Money Assistance Rhode Island
Rhode Island ranks at number 24 for poverty level according to Poverty USA. With 14.3 percent of residents living in poverty, there is a great deal of the population experiencing financial stress. Luckly there are numerous programs in place via the government and non-profits to assist people who need help paying their monthly bills in addition to many more services. If you are struggling to cover some of your basic necessities, you may qualify for assistance.
Assistance with Utilities: Rhode Island residents can get help with heating and energy bills through the Low Income Energy Assistance Program, which offers financial assistance for heating bills during the winter. Families can also get help with winterizing their home and catching up on past-due utility bills. Residents must meet income guidelines to qualify for help. You must reapply every year. In addition, action centers also provide energy assistance.
Food Assistance: If you need help getting food on your table, you may be able to get a monthly stipend to help assist with your grocery bill. The Supplemental Nutrition Assistance Program (SNAP), formerly known as Food Stamps, provides help to low-income families. Women with small children or who are pregnant may qualify for help through the Women, Infant and Children (WIC) program. Additionally, families can get more support through local food banks which provide food to the needy. Families with school-aged children can also apply free or get reduced lunch rates for their kids through the local school district.
Loan Assistance: If you have had trouble qualifying for a loan from a bank and do not want to take out an expensive micro or payday loan, then try a specialty loan. Get detail on a range of loan options provide by credit unions, some banks and non-profits. These specialty loans were created to provide borrowers a cheaper alternative to the payday type loans - Learn about these loans here.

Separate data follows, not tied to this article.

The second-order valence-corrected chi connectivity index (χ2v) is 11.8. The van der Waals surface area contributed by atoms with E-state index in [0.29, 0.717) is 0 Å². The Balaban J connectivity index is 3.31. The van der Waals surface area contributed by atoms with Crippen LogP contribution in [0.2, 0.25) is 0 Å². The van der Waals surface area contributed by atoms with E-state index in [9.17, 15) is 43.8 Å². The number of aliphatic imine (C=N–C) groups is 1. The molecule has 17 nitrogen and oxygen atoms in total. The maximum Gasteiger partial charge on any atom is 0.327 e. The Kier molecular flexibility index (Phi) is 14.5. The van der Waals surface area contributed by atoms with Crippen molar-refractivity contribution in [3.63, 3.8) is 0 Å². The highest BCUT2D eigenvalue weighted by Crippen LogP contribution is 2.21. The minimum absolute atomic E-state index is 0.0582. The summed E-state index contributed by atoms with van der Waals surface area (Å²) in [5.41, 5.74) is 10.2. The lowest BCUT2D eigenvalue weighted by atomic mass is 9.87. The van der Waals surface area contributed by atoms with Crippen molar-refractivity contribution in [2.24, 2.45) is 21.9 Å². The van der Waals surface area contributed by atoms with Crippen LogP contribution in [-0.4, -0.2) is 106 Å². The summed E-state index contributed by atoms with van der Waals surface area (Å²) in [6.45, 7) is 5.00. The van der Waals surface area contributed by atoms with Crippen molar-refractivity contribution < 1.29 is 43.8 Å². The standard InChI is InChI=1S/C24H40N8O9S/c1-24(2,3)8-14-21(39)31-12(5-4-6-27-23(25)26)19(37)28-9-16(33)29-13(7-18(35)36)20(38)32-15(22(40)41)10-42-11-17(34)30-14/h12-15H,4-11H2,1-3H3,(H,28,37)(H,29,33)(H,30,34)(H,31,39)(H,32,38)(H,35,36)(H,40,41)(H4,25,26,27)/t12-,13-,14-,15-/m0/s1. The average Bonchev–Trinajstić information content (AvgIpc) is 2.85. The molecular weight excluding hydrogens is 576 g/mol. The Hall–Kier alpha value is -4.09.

Rent and Mortgages: Families who are living on a low-income may qualify for assistance through Section 8 Housing, which offers subsidized housing units in a safe environment. Residents must apply and meet certain financial levels to qualify. In addition, Rhode Island Housing offers help through Safe Haven (housing for homeless individuals) and Transitional Housing (low-cost housing to help formerly homeless individuals become self-sufficient).
Medical Assistance: Low-income families can get free health insurance through the state Medicaid program. The program is income based and requires an interview as well as proof of financial need. If you have children under the age of 18, and don’t qualify for Medicaid coverage, you may be able to get lower-cost health insurance for your children through the Children’s Health Insurance Program (CHIP). You’ll have to pay a premium every three months, but it is more affordable than traditional insurance. In addition, residents can take advantage of low-cost health care through free clinics.
Educational Assistance: Rhode Island students can get help through the Rhode Island Higher Education Assistance Authority which provides access to grants, scholarships and other college funds. In addition, residents can apply for help through the Federal Pell Grant Program which offers free grants to students from lower-income families. Families with small children can get help for early education through the state’s Head Start Program.
Community Action Centers: If you need additional support, you may be able to get the help you need through Community Action of Rhode Island. These centers offer assistance to low-income families including food, health care and emergency housing. Additionally, you may be able to get help training for and finding a job.
Charities: According to Wallethub, Rhode Island ranks as the 43 most-giving state in the country. While this is one of the lowest on the list, there are still plenty of chances to get help through local charities like Plan USA and Rhode Island Center for Assisting Those in Need.